This figure is taken from a December 2002 BBC report: "Mobile phone firms are being overwhelmed by police requests for information about suspects' calls, the companies have complained. Almost half a million inquiries are made to the firms every year by police and customs officers, the BBC has learned".
BCSL have no more recent figure. In September 2005 we were told that:
It is clear how the location and timing data assists criminal and terrorist investigations and investigations conducted by customs and excise officers.
It should be noted that location-detection is not just a matter of crime and terrorism, there are several other applications for timing and location data. Managing traffic-flow, for example, and monitoring people's health. Keeping tabs on your children and finding your friends. The technology comes into its own whenever people are lost and was particularly valuable in the aftermath of the 2004 tsunami. Many applications are being developed by the private sector and people are pleased to subscribe to the associated services voluntarily.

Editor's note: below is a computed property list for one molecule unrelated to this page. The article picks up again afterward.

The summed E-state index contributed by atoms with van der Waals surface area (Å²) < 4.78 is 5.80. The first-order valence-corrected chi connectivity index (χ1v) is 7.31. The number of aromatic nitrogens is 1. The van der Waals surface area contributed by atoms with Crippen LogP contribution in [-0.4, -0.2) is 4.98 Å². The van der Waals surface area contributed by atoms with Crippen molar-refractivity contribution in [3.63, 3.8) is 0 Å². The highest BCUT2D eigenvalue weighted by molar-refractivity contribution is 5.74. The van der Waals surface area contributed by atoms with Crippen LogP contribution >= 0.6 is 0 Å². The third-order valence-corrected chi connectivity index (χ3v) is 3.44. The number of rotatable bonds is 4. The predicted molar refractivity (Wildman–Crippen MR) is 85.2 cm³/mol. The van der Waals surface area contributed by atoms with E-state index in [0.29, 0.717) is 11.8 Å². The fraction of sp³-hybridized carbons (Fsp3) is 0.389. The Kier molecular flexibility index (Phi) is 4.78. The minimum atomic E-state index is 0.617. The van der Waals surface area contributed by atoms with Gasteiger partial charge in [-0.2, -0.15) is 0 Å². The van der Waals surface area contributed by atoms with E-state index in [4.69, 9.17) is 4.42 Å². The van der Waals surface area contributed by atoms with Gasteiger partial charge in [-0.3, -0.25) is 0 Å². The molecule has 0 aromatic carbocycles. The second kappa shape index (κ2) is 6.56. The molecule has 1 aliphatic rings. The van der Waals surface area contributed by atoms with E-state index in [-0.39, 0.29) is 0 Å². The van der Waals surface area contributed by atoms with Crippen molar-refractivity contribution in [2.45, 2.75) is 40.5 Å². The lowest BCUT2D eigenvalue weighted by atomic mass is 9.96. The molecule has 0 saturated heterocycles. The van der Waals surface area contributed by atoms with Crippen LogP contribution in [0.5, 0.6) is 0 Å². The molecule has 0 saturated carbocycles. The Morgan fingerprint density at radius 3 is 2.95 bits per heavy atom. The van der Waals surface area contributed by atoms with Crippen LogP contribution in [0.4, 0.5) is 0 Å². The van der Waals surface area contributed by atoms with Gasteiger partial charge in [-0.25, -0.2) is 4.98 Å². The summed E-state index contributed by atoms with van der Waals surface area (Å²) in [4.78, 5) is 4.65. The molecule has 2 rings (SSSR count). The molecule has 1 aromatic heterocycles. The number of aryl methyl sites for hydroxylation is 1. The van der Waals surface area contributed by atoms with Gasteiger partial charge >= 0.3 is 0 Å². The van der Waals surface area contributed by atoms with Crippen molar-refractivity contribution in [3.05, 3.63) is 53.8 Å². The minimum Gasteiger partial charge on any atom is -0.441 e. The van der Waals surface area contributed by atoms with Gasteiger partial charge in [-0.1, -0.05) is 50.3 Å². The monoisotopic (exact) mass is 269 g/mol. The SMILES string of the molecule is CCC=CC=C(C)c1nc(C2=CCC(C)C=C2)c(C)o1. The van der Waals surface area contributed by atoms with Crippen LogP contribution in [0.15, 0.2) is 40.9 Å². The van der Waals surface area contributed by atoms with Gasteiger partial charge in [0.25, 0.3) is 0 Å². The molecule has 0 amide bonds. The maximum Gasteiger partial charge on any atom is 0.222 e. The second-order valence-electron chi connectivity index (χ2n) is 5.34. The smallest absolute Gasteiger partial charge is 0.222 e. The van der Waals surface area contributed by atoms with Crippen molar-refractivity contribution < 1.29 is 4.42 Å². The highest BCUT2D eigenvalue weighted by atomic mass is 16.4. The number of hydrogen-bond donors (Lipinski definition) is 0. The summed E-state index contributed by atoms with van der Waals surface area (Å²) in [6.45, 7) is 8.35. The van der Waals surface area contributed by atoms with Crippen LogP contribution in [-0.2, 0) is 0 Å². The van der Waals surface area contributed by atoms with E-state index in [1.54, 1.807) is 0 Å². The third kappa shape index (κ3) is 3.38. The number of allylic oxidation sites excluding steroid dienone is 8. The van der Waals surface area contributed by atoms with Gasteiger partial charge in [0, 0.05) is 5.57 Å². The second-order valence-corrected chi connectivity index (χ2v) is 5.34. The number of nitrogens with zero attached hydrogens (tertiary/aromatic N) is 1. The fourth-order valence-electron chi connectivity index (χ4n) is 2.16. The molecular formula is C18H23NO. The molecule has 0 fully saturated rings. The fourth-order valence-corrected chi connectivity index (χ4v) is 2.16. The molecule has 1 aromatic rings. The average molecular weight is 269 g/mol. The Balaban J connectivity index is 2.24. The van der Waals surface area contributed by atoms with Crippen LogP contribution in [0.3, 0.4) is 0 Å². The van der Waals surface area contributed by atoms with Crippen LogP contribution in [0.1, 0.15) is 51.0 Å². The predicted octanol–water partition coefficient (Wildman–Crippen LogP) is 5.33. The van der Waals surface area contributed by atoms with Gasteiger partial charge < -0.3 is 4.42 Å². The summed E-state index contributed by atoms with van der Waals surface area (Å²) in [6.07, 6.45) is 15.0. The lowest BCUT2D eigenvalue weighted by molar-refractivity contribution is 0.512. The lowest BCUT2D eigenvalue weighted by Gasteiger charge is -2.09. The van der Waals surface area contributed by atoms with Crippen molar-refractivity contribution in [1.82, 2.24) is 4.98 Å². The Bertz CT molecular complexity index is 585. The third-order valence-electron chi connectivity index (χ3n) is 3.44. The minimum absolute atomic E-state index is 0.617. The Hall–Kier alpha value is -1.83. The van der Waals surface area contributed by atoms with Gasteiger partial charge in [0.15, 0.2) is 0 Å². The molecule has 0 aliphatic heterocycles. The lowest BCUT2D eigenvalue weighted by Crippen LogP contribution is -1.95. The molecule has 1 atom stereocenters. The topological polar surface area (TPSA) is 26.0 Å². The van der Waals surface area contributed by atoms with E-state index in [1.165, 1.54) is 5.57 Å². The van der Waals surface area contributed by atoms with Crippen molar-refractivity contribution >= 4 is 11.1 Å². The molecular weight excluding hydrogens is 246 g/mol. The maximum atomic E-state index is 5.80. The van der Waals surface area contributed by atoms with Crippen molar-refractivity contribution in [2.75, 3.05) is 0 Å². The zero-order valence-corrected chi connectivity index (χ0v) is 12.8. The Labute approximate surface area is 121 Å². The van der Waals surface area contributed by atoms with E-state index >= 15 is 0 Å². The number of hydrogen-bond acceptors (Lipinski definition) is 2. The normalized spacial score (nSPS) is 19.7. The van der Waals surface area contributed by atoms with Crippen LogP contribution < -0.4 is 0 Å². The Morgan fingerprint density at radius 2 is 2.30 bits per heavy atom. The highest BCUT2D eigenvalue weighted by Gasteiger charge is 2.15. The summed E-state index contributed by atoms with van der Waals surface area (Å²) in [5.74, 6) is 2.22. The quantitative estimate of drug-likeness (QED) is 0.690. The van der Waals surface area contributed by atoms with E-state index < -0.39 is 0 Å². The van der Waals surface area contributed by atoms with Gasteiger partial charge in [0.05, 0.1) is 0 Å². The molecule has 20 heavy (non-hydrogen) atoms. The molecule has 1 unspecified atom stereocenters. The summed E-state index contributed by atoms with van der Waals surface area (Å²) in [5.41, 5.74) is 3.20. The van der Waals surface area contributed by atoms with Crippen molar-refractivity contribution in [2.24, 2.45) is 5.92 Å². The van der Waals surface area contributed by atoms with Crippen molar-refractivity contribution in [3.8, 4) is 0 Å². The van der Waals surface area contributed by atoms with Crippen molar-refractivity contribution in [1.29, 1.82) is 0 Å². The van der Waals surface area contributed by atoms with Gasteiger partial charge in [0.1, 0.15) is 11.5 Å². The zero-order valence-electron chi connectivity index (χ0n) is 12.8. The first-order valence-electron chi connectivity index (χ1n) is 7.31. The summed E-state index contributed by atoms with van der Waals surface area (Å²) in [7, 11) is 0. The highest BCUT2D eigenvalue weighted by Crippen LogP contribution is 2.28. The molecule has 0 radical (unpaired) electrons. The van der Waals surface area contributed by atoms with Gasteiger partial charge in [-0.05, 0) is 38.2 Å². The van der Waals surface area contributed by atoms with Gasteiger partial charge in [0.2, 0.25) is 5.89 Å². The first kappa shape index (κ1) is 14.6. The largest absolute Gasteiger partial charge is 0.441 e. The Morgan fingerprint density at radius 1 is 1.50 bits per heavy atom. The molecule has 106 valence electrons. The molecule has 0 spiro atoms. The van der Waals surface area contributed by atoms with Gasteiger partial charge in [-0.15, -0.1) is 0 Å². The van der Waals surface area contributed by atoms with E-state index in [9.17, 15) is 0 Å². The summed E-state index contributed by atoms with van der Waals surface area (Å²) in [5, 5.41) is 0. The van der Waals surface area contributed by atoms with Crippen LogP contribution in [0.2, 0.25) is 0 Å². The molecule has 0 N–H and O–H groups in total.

There are US and EU initiatives, specifying the minimum accuracy with which it should be possible to locate mobile phones:
There are several ways to locate mobile phones and the rival technologies are engaged in healthy competition.